Sales of new homes fell to a six-month low in August. The fourth straight monthly decline during the peak buying season suggests the housing market is years away from a recovery.
The Commerce Department said Monday that new-home sales fell 2.3 percent to a seasonally adjusted annual rate of 295,000. That's less than half the roughly 700,000 that economists say must be sold to sustain a healthy housing market.
New-homes sales are on pace for the worst year since the government began keeping records a half century ago.
High unemployment, larger required down payments and tougher lending standards are preventing many people from buying homes. Plunging stocks and a growing fear that the U.S. could tip back into another recession are also keeping people from entering the housing market.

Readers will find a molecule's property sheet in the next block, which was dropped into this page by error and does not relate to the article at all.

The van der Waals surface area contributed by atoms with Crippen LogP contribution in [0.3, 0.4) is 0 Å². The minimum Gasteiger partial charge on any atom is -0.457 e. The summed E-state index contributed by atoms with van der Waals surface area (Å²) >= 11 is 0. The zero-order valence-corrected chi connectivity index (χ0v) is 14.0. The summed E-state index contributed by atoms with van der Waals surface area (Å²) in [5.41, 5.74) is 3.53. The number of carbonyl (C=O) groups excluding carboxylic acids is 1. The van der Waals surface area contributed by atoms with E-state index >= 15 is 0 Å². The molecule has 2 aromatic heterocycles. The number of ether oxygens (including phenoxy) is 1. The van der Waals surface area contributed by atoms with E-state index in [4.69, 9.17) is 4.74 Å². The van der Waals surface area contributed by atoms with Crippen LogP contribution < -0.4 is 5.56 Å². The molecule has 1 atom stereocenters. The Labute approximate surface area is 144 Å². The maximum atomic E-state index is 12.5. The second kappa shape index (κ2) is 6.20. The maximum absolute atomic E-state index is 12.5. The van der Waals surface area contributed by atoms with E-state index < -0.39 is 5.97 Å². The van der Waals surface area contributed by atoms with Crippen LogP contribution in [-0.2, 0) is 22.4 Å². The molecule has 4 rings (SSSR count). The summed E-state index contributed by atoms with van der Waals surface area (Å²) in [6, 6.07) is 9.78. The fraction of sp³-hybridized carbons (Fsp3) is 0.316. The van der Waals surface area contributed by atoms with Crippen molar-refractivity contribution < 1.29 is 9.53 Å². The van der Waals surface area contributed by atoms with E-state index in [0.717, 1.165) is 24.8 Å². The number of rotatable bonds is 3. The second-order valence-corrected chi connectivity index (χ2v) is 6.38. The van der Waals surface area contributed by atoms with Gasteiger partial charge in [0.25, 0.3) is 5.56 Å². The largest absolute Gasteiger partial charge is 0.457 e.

While new homes represent less than one-fifth of the housing market, they have an outsize impact on the economy. Each home built creates an average of three jobs for a year and generates about $90,000 in taxes, according to the National Association of Home BuildersRead it all